People often ask me how they can influence their child’s musical
development. There has been much research published lately on the
benefits of various musical experiences. But most of us know that
children are naturally musical. They love to dance and sing. So here
are some first steps you can take to nurture your child’s natural
desire for music.
Sing to your child and let your child sing to you. It would be
great if every parent had a beautiful voice, but it really isn’t
necessary. Allow yourself the freedom to sing, songs that are at your
child’s level, the best you can. Short, simple, nursery songs and
child’s game songs are a great starting place. Children love
repetition, so be prepared to sing “Row, Row, Row Your Boat” 100 times.
You will tire of it long before your child does.
child song games that you played as a child. “Ring Around the Rosy”,
“London Bridge”, even “The Wheels on the Bus”. Small children love
these songs and games because they can remember all the words and they
can do the game. As your children grow, add story songs, songs with two
parts like “The Bear Song” and additive songs which get more
complicated as you add words. Add longer songs and more complicated
games to your repertoire such as rounds and songs with many layered
parts. But, don’t tell them I told you, even big Fifth Graders will
gladly sing “You Can’t Ride in My Little Red Wagon”.
John Holt, author and educator, wrote a great book about learning called How Children Learn.
In it he describes many ways in which adults affect the way children
grow and learn. One of my favorite concepts from this book is that
children learn to value what adults value. This applies directly to
musical learning. If you value your child’s singing and musical
exploration, they will value it too. If you value wholesome children’s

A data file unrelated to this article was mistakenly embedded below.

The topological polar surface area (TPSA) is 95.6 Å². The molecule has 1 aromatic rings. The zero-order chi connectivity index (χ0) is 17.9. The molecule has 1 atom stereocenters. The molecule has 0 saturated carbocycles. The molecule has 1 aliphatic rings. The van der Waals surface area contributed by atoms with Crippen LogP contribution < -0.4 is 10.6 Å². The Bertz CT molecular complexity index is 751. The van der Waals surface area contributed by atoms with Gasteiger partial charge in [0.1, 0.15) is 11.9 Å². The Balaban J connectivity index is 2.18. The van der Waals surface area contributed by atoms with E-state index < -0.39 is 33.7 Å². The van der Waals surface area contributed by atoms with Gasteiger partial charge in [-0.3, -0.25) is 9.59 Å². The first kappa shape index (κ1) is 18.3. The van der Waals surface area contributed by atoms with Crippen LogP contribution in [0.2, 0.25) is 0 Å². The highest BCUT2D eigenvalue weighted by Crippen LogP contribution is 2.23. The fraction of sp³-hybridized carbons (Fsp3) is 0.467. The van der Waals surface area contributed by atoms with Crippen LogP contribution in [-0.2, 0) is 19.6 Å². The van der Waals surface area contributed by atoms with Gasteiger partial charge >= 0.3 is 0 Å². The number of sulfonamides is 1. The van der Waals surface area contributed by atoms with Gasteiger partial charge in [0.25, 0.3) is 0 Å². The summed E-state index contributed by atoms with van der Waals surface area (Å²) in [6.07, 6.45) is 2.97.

games and songs, they will too. So, purchase a cd or cassette by
Sharon, Lois and Bram or Raffi. Look through the children’s section at
a record store for a variety of musical styles: try Yo-Yo Ma’s
children’s recording, Bob Carlisle, The King’s Singers, For Our
Children and Disney.
There also are many songbook resources
available from local stores and catalogs. It is important to find
variety in the music your child experiences and sings. We know that
music affects our attitudes. Help your child find music that will
encourage a positive attitude.
Most of all, allow your child to explore her musical world. Let him
sing his day to you. Let her make up songs about what happened or where
she’s going. Let him find music in daily activities such as the hum of
the car or airplane, the songs of the birds, the rhythm of speech and
words. Let her experience music in a variety of ways and that music
will be returned to you ten fold.
Music educators believe that all children are innately
musical. All people are able to participate in, appreciate or listen to
music. Adults merely need to allow children to be musical without
judging the result. One doesn’t need to perform at Carnegie Hall to
have a valuable musical life.
Submitted by Sheila Sullivan Buck, Music Teacher and Orff Specialist.